free people of color

Osborne and Mariah Dunston.


The headstones of Ausborn Dunstan and wife, Maria Dunstan, are found in Row E of Rest Haven Cemetery.  Mariah Munday Dunstan died in 1896, and Osborne Dunstan in 1905. Their graves were almost certainly removed and reinterred from Rountree cemetery or the even older Oakdale cemetery.


In the 1850 census of North Side of the Neuse district, Wayne County: Moriah Munda, 9, listed as farmhand in the household of white farmer John G. Barnes, 33. Maria Mundy and her brother Stephen was first apprenticed to Barnes in 1848, under a law designed to attach the labor of orphaned or “illegitimate” free children of color to a (usually white) neighbor. Apprentice records filed in Wayne County Court of Pleas and Quarter Sessions name their mother as Elizabeth Mundy, a white woman. For reasons not clear, the children were rebound to Barnes in 1852.

In the 1850 census of Louisburg, Franklin County, Lemuel Dunn, 60, blacksmith; Milly Dunn, 60; Jane Fog, 19; Osborn Dunstan, 14; and John Fog, 8.  The household is listed among a cluster of Dunstan households, including: Osborn Dunstan, 57, sawyer, Barbary, 50, and Sarah Dunston, 18, and Osborn May, 6. (Also, in Timberlakes township, Franklin County: Osborn Dunston, 52, and Sally Dunstan, 16.) Osborne’s parentage and his relationship to the other Osborne Dunstans in Franklin County is not clear.

In the 1860 census of the Town of Wilson, Wilson County: Asburn Dunstan, 23, laborer, in the household of H.L. Winton, boarding house operator.

Though both were free-born, and accordingly not subject to legislation creating a path to legitimation of slave marriages, Orsborn Dunson and Mariah Monday registered their five-year marriage on 24 August 1866 in Wilson County.

In the 1870 census of Wilson township, Wilson County: farm laborer Osborn Dunstan, 37, wife Mariah, 45, and children Dora, 4, Cora, 2, Sarah, 2 months, John, 12, and Fanny, 6. [It appears that the latter two children were Mariah’s prior to her marriage to Osborne.]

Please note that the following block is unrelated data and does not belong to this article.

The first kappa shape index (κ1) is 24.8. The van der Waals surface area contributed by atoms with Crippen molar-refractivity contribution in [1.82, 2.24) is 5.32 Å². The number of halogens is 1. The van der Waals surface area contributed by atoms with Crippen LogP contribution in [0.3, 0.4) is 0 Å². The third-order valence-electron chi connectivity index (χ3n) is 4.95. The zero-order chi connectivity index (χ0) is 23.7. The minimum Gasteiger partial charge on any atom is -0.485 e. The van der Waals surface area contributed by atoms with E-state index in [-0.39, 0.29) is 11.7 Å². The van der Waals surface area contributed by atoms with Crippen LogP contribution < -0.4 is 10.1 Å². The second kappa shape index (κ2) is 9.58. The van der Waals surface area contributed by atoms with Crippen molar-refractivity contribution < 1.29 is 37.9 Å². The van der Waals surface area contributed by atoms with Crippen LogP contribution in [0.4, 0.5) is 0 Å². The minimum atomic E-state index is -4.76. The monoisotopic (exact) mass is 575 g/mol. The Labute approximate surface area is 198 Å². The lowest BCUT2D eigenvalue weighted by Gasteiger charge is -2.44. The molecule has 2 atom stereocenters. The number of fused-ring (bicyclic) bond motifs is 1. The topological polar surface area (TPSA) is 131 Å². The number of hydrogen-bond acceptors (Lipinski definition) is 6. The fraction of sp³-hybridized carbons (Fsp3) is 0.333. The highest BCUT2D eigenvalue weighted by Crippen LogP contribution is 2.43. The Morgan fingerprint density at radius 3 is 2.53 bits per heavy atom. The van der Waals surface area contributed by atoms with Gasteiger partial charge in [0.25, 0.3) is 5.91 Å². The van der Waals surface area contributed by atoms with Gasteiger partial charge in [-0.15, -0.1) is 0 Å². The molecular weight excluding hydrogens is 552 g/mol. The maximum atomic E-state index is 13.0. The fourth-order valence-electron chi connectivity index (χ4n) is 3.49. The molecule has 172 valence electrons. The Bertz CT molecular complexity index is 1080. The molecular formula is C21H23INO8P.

In the 1880 census of Wilson township, Wilson County: farm worker Osbourn Dunston, 44, wife Mariah, 40, and children Dorah, 12, Corah, 11, Sarah, 9, Frances, 7, Hubbard, 5, Mary, 4, and Harriet, 3. Next door, in the household of farmer Henry Miller, was John Dunston, 20.

On 4 May 1882, John Simpson, 22, son of Dick Simpson and Mariah Dunston, married Tilder Rountree, 19, daughter of Dave and Nancy Rountree. P.E. Hines performed the ceremony at Disciples Church in the presence of Daniel Bess, Robert Rountree and Tilly Rountree.

On 3 March 1890, Cora Dunston, 19, daughter of Osborn and Moriah Dunston of Wilson township, married Haywood Becton [Beckwith], son of Pheraby Becton of Wilson. Freewill Baptist minister Solomon Arrington performed the service in the presence of Mariah Dunston, Crocket Best, and Mark Barnes.

On 17 January 1897, Dora Duntson, 25, married Joe Battle, 24, in Wilson County. Rev. Fred M. Davis performed the ceremony at the bride’s home in the presence of J.R. Bullock, L.D. Johnson and Fanny Rountree.

On 22 May 1897, Mary Dunstan, 21, married Walter Thorn, 27, in Wilson County. Missionary Baptist minister M. Strickland performed the ceremony.

In the 1900 census of Wilson township, Wilson County: teamster Haywood Beckwith, 40, wife Cora, 31, and daughter Delzel, 14, plus father [in-law] Osborn Dunson, 67, who still worked as a farm laborer. Also, wagon driver Joseph Battle, 28, and wife Dora, 22.

On 11 September 1901, Sarah Dunston, 23, of Wilson, North Carolina, daughter of Osborne and Mariah Dunston, married Marshall Bells in Norfolk, Virginia.

In the 1910 census of Wilson, Wilson County: on Lodge Street, Rebecca Beckwith, 47, a widowed laundress, and daughter Dezell, 20, a teacher. On Spring Street, ice factory laborer Joe Battle, 28, and wife Dora, 32, a cook.

On 24 December 1913, Walter Whitted, 24, of Durham, married Helen Beckwith, 22, of Wilson. Rev. M.A. Talley performed the ceremony, and A.J. Townsend and Robert Haskins were witnesses. [“Helen” was Delzelle Beckwith’s first name.]

On 5 June 1917, Walter Whitted of 516 South Lodge Street, Wilson, registered with the Wilson County draft board. He reported that he was born in Durham, North Carolina, on 3 October 1889; that he was a self-employed tailor in Wilson; and that he had a wife and two children to support. He was described as medium height and weight with dark brown eyes and black hair.

In the 1920 census of Wilson, Wilson County: at 708 Spring Street, tobacco company laborer Joe Battle, 58, wife Dora, 52, and daughter Esther, 19, a private servant.

On 14 August 1920, Cora Beckwith, 45, married William G. Reeves, 37, in Wilson. Rev. Charles T. Jones performed the ceremony at J.E. Artis‘ house in the presence of Artis, Alfred Robinson and Levi H. Jones.

Cora Beckwith died 29 October 1928 in Wilson. Per her death certificate, she was born in May 1876 in Wilson County to Osborne Duston of Louisburg, North Carolina, and Maria Moudin of Virginia, and was married to Haywood Beckwith. Dazelle Whitthead was informant.